I was engaged by Lakewood Church as the Entertainment Lighting Facilities Consultant for the conversion of the Compaq Center Arena space to a 16,000 seat Sanctuary. The renovated facility was opened in July 2005.
The following abstract from the New York Times article at the time of the opening gives an accurate outline of the Project:
NY TIMES: NATIONAL DESK | July 18, 2005, Monday
A Church That Packs Them In, 16,000 at a Time
By JOHN LELAND (NYT) 1454 words
Late Edition - Final , Section A , Page 1 , Column 2
ABSTRACT - Nondenominational Lakewood Church, nation's largest congregation, moves into Compaq Center, once home to Houston Rockets, after $95 million in renovations; church boasts 30,000 members, revenues of $55 million in 2004 and television audience in millions; like many evangelical churches, building has no cross or other religious iconography; Pastor Joel Osteen, who inherited church from his father in 1999, spreads simple self-help message that congregants say is both uplifting and accessible; members see him as combination spiritual leader, motivational speaker and celebrity; photos (M)
Because of the importance and widespread distribution to local TV markets of the Lakewood Church Television Ministry, the primary goal of the facility design was to provide broadcast Television production capability. I visualized a Network Broadcast Audience Studio. It was to this end that I was able to apply my broad experience in TV production. This philosophy was paramount in the minds of the entire design team. A great advantage was that the Pastor, Joel Osteen, had been in charge of the Television ministry for his father. Because of this we had definite direction from the outset of the Project as a result of Joel’s complete understanding of the details that would be required to meet the primary goals, From the staging, camera placement, sound reinforcement through to the lighting, we had the benefit of his council.
A typical Service of Lakewood Church is divided into two basic sections. The most important and the one that has the greatest TV audience is Joel’s Message. The lighting for this section was to be simple as well as handsome while directing the viewer’s attention to Joel. As the congregation is an important element in this section, special attention was given to the lighting of the Congregation (with as little glare as possible, of course).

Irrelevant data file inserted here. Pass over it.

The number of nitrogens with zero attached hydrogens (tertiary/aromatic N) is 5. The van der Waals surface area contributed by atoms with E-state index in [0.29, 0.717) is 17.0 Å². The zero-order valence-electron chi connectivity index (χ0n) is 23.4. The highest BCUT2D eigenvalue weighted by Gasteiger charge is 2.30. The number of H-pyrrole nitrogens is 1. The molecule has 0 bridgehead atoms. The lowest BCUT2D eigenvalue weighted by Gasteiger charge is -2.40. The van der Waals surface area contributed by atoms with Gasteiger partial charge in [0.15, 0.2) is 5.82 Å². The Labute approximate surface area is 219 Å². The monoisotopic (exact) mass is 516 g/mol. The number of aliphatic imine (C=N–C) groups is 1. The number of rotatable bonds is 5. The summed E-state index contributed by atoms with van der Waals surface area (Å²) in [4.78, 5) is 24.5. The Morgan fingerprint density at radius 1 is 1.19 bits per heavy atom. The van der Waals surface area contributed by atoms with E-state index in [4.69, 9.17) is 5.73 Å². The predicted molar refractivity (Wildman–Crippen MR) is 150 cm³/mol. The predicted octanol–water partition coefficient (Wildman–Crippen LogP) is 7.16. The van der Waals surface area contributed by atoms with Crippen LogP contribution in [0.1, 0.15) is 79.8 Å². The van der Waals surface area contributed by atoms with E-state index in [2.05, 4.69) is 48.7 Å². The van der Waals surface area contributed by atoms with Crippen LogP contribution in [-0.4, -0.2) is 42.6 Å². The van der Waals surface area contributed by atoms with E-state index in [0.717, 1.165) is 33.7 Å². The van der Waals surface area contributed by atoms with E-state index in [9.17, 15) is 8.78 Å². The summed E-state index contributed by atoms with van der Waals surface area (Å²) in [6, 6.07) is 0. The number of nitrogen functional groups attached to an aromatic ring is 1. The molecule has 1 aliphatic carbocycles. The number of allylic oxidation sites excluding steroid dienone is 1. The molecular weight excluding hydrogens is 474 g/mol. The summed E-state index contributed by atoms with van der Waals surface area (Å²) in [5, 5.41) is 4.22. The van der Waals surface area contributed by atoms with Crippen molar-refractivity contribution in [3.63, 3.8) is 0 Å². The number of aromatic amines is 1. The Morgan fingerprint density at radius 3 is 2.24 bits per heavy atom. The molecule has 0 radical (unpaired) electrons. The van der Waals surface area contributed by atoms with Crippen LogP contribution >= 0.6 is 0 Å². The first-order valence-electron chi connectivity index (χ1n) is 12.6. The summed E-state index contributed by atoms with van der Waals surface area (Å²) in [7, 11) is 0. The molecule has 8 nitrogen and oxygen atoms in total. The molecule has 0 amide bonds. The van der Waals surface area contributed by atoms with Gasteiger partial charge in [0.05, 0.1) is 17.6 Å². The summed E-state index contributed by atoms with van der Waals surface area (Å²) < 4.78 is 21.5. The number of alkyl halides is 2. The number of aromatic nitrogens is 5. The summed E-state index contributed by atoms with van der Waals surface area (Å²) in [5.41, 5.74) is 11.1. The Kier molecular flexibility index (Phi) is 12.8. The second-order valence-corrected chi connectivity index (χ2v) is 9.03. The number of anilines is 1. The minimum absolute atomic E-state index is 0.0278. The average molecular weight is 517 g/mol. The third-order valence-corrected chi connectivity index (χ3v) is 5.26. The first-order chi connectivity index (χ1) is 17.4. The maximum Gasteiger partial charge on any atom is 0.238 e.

The end result is as shown in the two wide shots below. Although the overall result is bright and happy, it is not flat or limited in contrast. Notice that although the Congregation exposed to the camera, it does not compromise the center of attention, the Pastor.
The second section of the Service is the extensive Music portion of the Service. In a departure from traditional Church lighting schemes, it was my opinion that the excitement of this section could only be captured for both within the Sanctuary and by the Television camera by making the lighting as specific and, as a result, as theatrical as possible. This approach insures that both the live Congregation as well as the TV viewer have similar emotional responses to the performance.
This isolation of functions is carried throughout the lighting scheme by combining carefully focused directional sources, both fixed and moving, as the music dictates. Some of the individual results that were offered during the opening event are illustrated by the shots that follow. For the technically disposed, the exposure level was about fifty foot-candles.
One important point must be mentioned. The success of the lighting system of any production facility, Church or otherwise, must start with the their location and accessibility of instrument mounting positions,. At Lakewood, such positions were realized by the extensive use of catwalks, some motorized trusses, and numerous fixed positions at both overhead and floor levels. These are illustrated by the pictorial sketch below.
A particular successful detail of the Lakewood installation is the configuration of the catwalks. Their design is unique in that the instrument mounting pipes are located off the catwalks so that passage along catwalk platform is not impeded in any way. In most cases there are an upper and lower pipes so as to not limit instrument saturation. The lower mounting pipe allows for 360 degree rotation of moving light fixtures.